The View from Below

A private-island resort in Fiji offers guests underwater flights in the Super Falcon submersible.

Graham Hawkes has been stalked by a great white shark 100 miles off the coast of Mexico and felt no fear. He has laughed giddily while submerged upside down 300 feet below the surface of Monterey Bay. From the inky-blue depths of Lake Tahoe he has sped toward the clouds in the sky above to feel the thrill of a breach. All of these experiences were enabled by the Super Falcon, the winged submersible that the British-born U.S. engineer launched in 2009 after decades of designing and building the craft to, as he describes it, fly underwater. 

Hawkes’s company, DeepFlight, has built three examples of the $1.7 million, 22-foot-long Super Falcon. One belongs to the technology-industry venture capitalist Tom Perkins, and Hawkes sold the example that he used as a showroom model to a Turkish yacht owner. The third Super Falcon was delivered last June to Laucala, a private-island resort in Fiji that was named to the Robb Report 100, our list of the world’s top 100 resorts. Guests of Laucala now have access to the vessel and the unique experiences that Hawkes designed it to deliver.

“With the Super Falcon, you’re able to explore reefs and marine life in a way that you can’t with anything else,” says Hawkes. “Because of its ability to cover distance and maneuver with such agility, you can experience things underwater that no one has before.” Hawkes visited Laucala last summer with his wife, Karen (who handles the marketing for DeepFlight), and some of his staff to teach the resort’s dive-center team how to maintain and operate the sub. While on the island, Hawkes also trained the resort’s owner, the Red Bull cofounder Dietrich Mateschitz, and his son. Mateschitz is an aircraft pilot and therefore quickly mastered the Super Falcon’s fly-by-wire controls. “The operating principles of the Falcon are identical to an aircraft, with a few minor deviations,” says Hawkes.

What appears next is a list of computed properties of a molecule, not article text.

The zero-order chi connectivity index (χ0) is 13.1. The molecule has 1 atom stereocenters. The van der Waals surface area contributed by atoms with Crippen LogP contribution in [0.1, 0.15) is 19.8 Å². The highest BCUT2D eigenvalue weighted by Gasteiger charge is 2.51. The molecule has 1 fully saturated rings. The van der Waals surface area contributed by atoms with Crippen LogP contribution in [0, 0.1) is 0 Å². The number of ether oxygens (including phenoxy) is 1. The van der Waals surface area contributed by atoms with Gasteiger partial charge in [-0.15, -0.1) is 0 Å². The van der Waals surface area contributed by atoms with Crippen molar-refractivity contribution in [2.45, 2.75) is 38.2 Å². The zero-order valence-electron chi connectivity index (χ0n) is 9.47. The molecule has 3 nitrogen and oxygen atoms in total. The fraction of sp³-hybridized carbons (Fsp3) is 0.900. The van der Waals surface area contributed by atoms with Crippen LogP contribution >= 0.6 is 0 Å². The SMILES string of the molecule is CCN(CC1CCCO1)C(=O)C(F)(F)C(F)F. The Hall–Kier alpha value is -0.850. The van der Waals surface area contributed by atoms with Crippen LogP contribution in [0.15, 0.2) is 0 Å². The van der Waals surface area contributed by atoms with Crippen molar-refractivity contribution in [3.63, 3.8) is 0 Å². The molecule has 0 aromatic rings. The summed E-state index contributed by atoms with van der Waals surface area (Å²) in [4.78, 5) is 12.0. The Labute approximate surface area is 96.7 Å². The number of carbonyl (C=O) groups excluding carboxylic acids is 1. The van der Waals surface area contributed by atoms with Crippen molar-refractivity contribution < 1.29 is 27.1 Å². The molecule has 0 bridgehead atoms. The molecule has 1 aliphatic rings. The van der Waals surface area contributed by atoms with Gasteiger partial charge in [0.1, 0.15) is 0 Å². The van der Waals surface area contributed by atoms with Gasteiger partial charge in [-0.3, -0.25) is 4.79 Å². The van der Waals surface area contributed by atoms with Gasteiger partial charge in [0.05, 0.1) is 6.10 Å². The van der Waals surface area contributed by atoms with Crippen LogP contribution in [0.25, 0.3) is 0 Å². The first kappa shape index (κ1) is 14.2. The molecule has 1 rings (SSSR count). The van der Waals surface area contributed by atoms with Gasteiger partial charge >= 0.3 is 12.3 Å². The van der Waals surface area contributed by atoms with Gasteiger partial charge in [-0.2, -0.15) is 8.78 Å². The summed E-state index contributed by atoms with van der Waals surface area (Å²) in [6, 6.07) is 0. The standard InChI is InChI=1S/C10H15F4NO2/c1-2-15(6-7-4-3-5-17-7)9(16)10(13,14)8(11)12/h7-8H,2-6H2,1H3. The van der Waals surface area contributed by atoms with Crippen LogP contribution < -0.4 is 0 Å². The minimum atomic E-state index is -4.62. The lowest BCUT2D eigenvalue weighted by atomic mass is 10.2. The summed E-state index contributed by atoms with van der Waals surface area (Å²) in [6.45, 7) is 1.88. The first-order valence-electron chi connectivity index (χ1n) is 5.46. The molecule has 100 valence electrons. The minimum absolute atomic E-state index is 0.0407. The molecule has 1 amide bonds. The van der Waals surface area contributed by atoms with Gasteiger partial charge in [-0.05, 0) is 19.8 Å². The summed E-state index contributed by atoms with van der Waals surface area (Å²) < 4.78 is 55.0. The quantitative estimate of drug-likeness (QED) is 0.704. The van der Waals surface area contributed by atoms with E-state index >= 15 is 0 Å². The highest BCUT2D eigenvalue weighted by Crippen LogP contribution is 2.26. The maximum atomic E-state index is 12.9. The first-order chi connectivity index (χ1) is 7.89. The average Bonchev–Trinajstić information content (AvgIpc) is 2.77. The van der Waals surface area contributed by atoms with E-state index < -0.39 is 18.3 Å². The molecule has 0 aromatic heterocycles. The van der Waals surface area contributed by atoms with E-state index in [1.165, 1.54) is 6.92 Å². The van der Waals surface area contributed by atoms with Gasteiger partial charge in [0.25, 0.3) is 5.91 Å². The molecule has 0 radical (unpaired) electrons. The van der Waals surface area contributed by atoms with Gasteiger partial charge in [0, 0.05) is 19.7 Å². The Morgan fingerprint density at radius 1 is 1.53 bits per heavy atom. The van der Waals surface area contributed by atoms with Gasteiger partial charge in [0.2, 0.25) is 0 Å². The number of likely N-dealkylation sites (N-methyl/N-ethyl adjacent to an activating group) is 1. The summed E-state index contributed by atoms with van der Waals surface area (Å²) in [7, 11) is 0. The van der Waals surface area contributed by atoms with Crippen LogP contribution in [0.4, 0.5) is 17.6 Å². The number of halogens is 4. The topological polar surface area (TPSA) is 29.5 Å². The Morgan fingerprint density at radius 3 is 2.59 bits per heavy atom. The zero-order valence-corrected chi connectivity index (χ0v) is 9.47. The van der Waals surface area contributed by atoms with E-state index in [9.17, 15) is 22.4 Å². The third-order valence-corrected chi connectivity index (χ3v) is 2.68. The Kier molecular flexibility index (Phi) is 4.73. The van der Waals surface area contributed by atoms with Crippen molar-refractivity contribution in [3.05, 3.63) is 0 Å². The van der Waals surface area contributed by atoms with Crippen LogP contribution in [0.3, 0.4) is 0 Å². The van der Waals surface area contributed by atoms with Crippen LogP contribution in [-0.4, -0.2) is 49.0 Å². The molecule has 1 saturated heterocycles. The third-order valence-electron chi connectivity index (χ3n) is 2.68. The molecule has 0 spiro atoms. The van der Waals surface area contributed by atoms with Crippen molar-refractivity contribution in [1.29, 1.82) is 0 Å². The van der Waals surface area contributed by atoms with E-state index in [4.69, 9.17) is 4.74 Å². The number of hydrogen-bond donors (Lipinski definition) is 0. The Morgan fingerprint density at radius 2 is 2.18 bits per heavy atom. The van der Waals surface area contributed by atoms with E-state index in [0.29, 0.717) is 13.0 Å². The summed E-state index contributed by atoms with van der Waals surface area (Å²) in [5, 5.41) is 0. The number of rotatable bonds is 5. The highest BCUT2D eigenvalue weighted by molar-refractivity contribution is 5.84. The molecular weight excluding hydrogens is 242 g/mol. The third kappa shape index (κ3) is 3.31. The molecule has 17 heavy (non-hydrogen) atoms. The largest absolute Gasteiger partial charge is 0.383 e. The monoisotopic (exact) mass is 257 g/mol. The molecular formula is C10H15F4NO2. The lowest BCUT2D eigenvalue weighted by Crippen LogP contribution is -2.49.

Hawkes describes how Perkins recently spent three years exploring the South Pacific with his Super Falcon, which he would launch from his 120-foot expedition yacht Dr. No. He tells about the time that Perkins was swarmed by dolphins while submerged in the vessel, and how, on another occasion, he glided far beneath the water’s surface alongside a pod of humpback whales, enjoying a 360-degree, crystal-clear view of them from under one of the acrylic dome canopies that cover the Super Falcon’s two tandem seats. “[Perkins] is the first human to move with humpback whales in deep water,” says Hawkes, noting that the craft operates in virtual silence. It is propelled by zero-emissions electric-powered thrusters that can operate for as long as six hours on a single charge.